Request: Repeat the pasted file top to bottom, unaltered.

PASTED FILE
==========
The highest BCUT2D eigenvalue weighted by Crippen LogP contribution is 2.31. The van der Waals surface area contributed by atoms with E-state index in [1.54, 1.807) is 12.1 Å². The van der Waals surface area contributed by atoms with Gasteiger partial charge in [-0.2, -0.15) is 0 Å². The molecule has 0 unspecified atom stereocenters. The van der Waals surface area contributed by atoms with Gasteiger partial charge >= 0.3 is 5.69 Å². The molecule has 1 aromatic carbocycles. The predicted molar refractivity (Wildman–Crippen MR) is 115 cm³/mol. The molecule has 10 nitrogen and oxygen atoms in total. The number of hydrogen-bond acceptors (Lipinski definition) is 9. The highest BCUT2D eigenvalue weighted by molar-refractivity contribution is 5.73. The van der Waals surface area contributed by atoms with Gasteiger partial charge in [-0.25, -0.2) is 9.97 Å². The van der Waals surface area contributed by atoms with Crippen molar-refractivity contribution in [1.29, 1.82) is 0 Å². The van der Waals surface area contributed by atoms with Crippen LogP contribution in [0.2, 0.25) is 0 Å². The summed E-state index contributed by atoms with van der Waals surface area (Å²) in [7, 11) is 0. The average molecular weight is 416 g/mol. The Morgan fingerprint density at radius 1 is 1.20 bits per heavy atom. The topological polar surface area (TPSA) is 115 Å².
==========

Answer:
The highest BCUT2D eigenvalue weighted by Crippen LogP contribution is 2.31. The van der Waals surface area contributed by atoms with E-state index in [1.54, 1.807) is 12.1 Å². The van der Waals surface area contributed by atoms with Gasteiger partial charge in [-0.2, -0.15) is 0 Å². The molecule has 0 unspecified atom stereocenters. The van der Waals surface area contributed by atoms with Gasteiger partial charge >= 0.3 is 5.69 Å². The molecule has 1 aromatic carbocycles. The predicted molar refractivity (Wildman–Crippen MR) is 115 cm³/mol. The molecule has 10 nitrogen and oxygen atoms in total. The number of hydrogen-bond acceptors (Lipinski definition) is 9. The highest BCUT2D eigenvalue weighted by molar-refractivity contribution is 5.73. The van der Waals surface area contributed by atoms with Gasteiger partial charge in [-0.25, -0.2) is 9.97 Å². The van der Waals surface area contributed by atoms with Crippen molar-refractivity contribution in [1.29, 1.82) is 0 Å². The van der Waals surface area contributed by atoms with Crippen LogP contribution in [0.2, 0.25) is 0 Å². The summed E-state index contributed by atoms with van der Waals surface area (Å²) in [7, 11) is 0. The average molecular weight is 416 g/mol. The Morgan fingerprint density at radius 1 is 1.20 bits per heavy atom. The topological polar surface area (TPSA) is 115 Å².